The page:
Bayly is a gifted correspondent, and her stories and news reports are always super. Every Friday, I look forward to reading Olmstead’s articles as well.
Also, thanks to the guy who delivers the BDN at my front door every morning at 5 a.m., no matter the weather. May they all have a long life, including the BDN.
In his current constituent response on the gun control discussion and legislative proposals dealing with gun control, Sen. Angus King, I-Maine, said he has serious reservations about limiting “assault weapons” because there is “too much emphasis on the cosmetic appearance of particular firearms rather than their actual functionality.”
For those pro-gun control folks who use the term “assault weapon,” a carefully presented National Rifle Association tutorial is being circulated on the misnomer.
Its real intent, though, is to say that if one can’t distinguish an “assault weapon” by definition, then the case for limiting anything is questionable.
The gun control effort is not about cosmetics or technical definitions of weaponry and does not seek to obliterate anyone’s Second Amendment rights.
This so called “assault” on gun owner’s rights is not a high-capacity, rapid-fire onslaught against all guns or their owners. It is, though, a limited-capacity onslaught where the outcome will be a lessening of deaths. It’s just common sense: Less ammo power equals less deaths.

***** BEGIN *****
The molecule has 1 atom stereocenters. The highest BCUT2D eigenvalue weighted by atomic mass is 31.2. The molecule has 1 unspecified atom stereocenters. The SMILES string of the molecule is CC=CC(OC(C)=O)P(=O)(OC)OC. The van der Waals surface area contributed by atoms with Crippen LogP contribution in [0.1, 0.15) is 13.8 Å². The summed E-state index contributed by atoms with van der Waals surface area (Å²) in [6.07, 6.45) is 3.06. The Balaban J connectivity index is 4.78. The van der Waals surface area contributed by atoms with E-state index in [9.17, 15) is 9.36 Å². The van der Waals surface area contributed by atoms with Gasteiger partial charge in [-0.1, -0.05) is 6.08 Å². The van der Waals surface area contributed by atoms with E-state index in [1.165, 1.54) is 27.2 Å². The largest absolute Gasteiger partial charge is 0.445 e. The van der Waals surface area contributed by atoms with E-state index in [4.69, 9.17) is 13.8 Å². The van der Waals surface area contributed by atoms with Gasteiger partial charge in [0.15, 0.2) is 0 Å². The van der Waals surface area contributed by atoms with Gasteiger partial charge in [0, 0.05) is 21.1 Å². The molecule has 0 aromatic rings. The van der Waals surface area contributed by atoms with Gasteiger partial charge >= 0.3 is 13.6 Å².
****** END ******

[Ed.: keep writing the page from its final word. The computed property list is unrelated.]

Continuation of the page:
The Bushmaster’s cosmetics are fine, and handguns are handy, but take the high-capacity magazines off the shelf.
If a person truly thinks he or she needs to have a firearm that can do so much damage in such a short period of time, their own mental clarity might be questioned in the gun-owner screenings that some anti-control lobbyists say they’d support.
My sense, though, is that when people see these particulars, their support will quickly wane. If people think limiting guns is difficult, wait until they try to qualify someone’s mental health.
Of the approaches being aired towards lessening gun deaths, many have merit, but “cosmetics” is not the issue. Magazine capacities are the issue, and King needs to stop diverting the discussion with “cosmetics.” It’s wasting precious time.